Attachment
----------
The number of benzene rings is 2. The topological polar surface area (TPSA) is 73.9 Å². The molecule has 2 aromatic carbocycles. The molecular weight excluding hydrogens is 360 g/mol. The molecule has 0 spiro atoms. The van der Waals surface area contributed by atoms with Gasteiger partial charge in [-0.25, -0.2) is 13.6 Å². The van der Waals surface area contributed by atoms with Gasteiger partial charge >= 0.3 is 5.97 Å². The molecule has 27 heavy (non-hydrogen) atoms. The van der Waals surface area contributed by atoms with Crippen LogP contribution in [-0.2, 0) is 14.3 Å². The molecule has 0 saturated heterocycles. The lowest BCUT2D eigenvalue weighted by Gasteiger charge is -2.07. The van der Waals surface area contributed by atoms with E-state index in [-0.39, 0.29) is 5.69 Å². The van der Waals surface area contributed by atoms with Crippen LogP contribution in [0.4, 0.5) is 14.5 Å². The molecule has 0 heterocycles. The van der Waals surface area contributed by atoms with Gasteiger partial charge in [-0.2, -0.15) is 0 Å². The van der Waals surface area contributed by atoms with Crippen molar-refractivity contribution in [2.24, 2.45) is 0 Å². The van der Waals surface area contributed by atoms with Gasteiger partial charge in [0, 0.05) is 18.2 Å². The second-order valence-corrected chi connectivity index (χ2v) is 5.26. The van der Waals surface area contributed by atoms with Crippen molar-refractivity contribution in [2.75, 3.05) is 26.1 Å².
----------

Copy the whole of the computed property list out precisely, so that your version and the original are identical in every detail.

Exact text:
The number of benzene rings is 2. The topological polar surface area (TPSA) is 73.9 Å². The molecule has 2 aromatic carbocycles. The molecular weight excluding hydrogens is 360 g/mol. The molecule has 0 spiro atoms. The van der Waals surface area contributed by atoms with Gasteiger partial charge in [-0.25, -0.2) is 13.6 Å². The van der Waals surface area contributed by atoms with Gasteiger partial charge >= 0.3 is 5.97 Å². The molecule has 27 heavy (non-hydrogen) atoms. The van der Waals surface area contributed by atoms with Crippen LogP contribution in [-0.2, 0) is 14.3 Å². The molecule has 0 saturated heterocycles. The lowest BCUT2D eigenvalue weighted by Gasteiger charge is -2.07. The van der Waals surface area contributed by atoms with E-state index in [-0.39, 0.29) is 5.69 Å². The van der Waals surface area contributed by atoms with Crippen LogP contribution in [0.4, 0.5) is 14.5 Å². The molecule has 0 heterocycles. The van der Waals surface area contributed by atoms with Gasteiger partial charge in [-0.2, -0.15) is 0 Å². The van der Waals surface area contributed by atoms with Crippen molar-refractivity contribution in [2.24, 2.45) is 0 Å². The van der Waals surface area contributed by atoms with Gasteiger partial charge in [0, 0.05) is 18.2 Å². The second-order valence-corrected chi connectivity index (χ2v) is 5.26. The van der Waals surface area contributed by atoms with Crippen molar-refractivity contribution in [2.75, 3.05) is 26.1 Å².